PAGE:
As course selection comes around, many of you —for the first time— need to make a real choice regarding which classes you will take next year. When spring conferences roll around, your advisor will hand you a massive book full of course offerings. This catalog can be overwhelming. And so, there are several key things to keep in mind when scheduling your courses.
First: course acceptances are completely impartial.
Head of the Upper School Patrick Andrén said, “We look at when the order came in and if you missed the deadline, but a lot of it is a random draw; that is the most equitable way to do it.”
Though some academically gifted students may find this system displeasing, it ensures every student has equal opportunity to take every class. For example, if you really struggled in U.S. History but are fascinated by government and politics, you are just as likely to get into the class as someone who flew through U.S. History. In other words, you needn’t stress about your transcript; it will have no effect on your future non-honors courses at Haverford. However, when trying to enroll in an honors course, a minimum grade obtained in a previous class may be required, such as at least a B+ in Precalculus in order to get into Statistics*.
Remember as well that nothing is set in stone. As everyone knows, there exists a two-week period at the beginning of each semester where you can test out your new classes and make sure you really want to take them. To be blunt, this short period is probably not long enough for you to really figure out whether you want to stay in a class or not.
Take some advice from Ms. Heather Stinson, one of the three college counselors.
“It’s always worth a conversation: we would never turn you away. Talk to your teacher, talk to your college counselor, talk to your advisor. [But remember] it’s different if it’s a semester-long class versus a year-long class,” Stinson said. “If it’s a year-long class, you have so much more time to calibrate, so it’s less of a push. With the semester-long class, it’s a little more tight. However, I find everything can be solved with a little transparency.”
Third: keep in mind when scheduling your courses that you cannot be too upset if you do not get the class you wanted.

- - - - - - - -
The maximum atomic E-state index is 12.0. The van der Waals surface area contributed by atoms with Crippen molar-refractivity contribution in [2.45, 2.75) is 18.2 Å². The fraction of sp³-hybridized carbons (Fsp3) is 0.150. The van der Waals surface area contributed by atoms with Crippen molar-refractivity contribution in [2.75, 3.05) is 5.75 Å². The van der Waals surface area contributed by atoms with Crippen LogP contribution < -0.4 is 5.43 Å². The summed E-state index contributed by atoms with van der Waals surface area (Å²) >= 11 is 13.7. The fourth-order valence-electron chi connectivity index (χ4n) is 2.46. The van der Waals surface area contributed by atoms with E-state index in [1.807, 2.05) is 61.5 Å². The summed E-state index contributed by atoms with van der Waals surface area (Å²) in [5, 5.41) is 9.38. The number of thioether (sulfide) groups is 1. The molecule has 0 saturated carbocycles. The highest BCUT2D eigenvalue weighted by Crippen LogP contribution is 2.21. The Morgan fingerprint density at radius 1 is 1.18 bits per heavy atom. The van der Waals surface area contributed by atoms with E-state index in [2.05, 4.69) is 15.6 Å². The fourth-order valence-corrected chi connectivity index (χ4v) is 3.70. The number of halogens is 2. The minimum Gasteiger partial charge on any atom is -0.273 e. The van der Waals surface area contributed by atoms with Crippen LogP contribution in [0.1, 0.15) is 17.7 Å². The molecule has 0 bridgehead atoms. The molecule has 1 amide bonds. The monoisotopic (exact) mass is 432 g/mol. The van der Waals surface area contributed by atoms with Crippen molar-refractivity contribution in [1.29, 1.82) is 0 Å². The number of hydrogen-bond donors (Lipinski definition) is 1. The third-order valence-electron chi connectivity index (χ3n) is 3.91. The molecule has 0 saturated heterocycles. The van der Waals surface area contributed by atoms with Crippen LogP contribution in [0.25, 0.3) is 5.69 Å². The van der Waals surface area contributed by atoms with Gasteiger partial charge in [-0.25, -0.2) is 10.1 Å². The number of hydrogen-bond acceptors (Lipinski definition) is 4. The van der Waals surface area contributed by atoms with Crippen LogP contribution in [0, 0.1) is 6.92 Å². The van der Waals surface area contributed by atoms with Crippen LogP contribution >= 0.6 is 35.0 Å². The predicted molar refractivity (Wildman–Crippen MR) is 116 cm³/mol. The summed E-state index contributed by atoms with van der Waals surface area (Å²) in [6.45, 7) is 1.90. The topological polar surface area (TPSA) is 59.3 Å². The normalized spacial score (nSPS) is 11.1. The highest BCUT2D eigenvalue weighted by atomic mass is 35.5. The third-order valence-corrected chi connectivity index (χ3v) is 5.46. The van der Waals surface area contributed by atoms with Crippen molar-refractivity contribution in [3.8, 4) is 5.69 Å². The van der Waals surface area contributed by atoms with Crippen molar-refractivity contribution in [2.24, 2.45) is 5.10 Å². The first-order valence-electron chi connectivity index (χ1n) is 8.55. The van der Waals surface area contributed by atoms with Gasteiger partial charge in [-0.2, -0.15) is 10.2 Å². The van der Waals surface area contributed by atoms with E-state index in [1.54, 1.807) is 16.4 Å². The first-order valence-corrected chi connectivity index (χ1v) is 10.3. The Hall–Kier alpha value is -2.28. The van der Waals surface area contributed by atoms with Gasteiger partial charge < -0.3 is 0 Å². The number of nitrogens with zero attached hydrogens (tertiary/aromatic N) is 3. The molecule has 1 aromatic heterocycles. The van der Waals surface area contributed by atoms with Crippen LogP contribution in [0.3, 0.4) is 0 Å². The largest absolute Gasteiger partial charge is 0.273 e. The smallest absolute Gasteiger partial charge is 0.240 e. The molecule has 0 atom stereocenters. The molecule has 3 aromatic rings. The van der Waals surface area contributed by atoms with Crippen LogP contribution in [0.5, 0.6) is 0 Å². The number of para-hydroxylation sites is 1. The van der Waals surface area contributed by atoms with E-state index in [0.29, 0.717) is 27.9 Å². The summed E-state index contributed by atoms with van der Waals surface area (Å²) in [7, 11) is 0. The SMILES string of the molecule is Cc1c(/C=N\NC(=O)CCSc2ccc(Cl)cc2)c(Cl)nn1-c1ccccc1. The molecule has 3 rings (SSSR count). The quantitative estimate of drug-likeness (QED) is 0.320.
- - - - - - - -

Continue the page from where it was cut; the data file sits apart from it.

Mr. Andrén offered his perspective on this possible disappointment.
“The final step of course selection is when things are actually scheduled,” Andrén said. “When Ms. Skidmore works to develop the schedule, conflicts arise and she will reach out to any pertaining student to select a different course.”
Mr. Andrén also said that, like any other academic institution, Haverford has inevitable limitations.
“As a small school, we pride ourselves on being able to do lots of things, but one thing we can’t do is say, ‘Okay, there are X number of kids who want to take class Y, let’s just open up infinite sections of class Y.’”
“Maybe you don’t get your first elective, but you end up in a class that you didn’t necessarily think you were going to have a passion for or be something you really enjoyed.”Upper School Head Mr. Patrick Andrén
Both Mr. Andrén and Ms. Stinson insisted that not getting the classes you signed up for can be a positive thing. “Some students are hesitant to pick [unfamiliar classes] because they fear new opportunity, but taking some academic risk is the name of the game,” Ms. Stinson said.
Mr. Andrén has a similar perspective, noting that “maybe you don’t get your first elective, but you end up in a class that you didn’t necessarily think you were going to have a passion for or be something you really enjoyed.”
If the stress of course selection is hitting you hard, just relax and know that the process is equitable and flexible, and that if you do not get what you want, you will find a class equally if not even more interesting.